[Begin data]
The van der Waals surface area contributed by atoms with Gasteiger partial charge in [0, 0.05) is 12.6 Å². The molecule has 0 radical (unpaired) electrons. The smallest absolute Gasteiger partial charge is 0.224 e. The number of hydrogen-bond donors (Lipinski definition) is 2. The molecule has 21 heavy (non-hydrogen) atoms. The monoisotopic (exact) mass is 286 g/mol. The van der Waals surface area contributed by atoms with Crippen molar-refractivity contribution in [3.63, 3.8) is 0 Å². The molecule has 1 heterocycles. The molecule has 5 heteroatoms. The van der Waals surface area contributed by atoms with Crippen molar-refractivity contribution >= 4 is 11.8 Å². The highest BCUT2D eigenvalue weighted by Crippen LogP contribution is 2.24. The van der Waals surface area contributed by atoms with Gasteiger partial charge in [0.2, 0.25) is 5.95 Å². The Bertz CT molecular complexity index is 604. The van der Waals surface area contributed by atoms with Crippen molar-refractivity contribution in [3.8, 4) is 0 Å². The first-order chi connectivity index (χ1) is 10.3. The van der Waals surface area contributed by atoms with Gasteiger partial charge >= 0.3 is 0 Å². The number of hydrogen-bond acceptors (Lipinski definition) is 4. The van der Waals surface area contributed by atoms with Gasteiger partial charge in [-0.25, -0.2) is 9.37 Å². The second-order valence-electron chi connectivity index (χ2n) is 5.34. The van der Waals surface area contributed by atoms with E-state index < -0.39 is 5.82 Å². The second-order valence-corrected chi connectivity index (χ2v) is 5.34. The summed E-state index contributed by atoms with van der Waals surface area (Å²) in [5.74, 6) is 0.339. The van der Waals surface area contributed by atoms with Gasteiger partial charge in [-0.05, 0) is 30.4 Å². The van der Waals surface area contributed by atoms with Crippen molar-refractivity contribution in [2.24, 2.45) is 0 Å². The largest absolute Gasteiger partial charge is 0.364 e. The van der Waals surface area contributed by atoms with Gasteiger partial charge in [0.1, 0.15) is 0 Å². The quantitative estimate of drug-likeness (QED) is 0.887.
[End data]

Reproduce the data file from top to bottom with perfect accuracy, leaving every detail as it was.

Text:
The van der Waals surface area contributed by atoms with Gasteiger partial charge in [0, 0.05) is 12.6 Å². The molecule has 0 radical (unpaired) electrons. The smallest absolute Gasteiger partial charge is 0.224 e. The number of hydrogen-bond donors (Lipinski definition) is 2. The molecule has 21 heavy (non-hydrogen) atoms. The monoisotopic (exact) mass is 286 g/mol. The van der Waals surface area contributed by atoms with Crippen molar-refractivity contribution in [3.63, 3.8) is 0 Å². The molecule has 1 heterocycles. The molecule has 5 heteroatoms. The van der Waals surface area contributed by atoms with Crippen molar-refractivity contribution >= 4 is 11.8 Å². The highest BCUT2D eigenvalue weighted by Crippen LogP contribution is 2.24. The van der Waals surface area contributed by atoms with Gasteiger partial charge in [0.2, 0.25) is 5.95 Å². The Bertz CT molecular complexity index is 604. The van der Waals surface area contributed by atoms with Crippen molar-refractivity contribution in [3.8, 4) is 0 Å². The first-order chi connectivity index (χ1) is 10.3. The van der Waals surface area contributed by atoms with Gasteiger partial charge >= 0.3 is 0 Å². The number of hydrogen-bond acceptors (Lipinski definition) is 4. The van der Waals surface area contributed by atoms with Gasteiger partial charge in [-0.25, -0.2) is 9.37 Å². The second-order valence-electron chi connectivity index (χ2n) is 5.34. The van der Waals surface area contributed by atoms with E-state index < -0.39 is 5.82 Å². The second-order valence-corrected chi connectivity index (χ2v) is 5.34. The summed E-state index contributed by atoms with van der Waals surface area (Å²) in [5.74, 6) is 0.339. The van der Waals surface area contributed by atoms with Gasteiger partial charge in [-0.05, 0) is 30.4 Å². The van der Waals surface area contributed by atoms with Crippen molar-refractivity contribution in [2.24, 2.45) is 0 Å². The largest absolute Gasteiger partial charge is 0.364 e. The van der Waals surface area contributed by atoms with Gasteiger partial charge in [0.1, 0.15) is 0 Å². The quantitative estimate of drug-likeness (QED) is 0.887.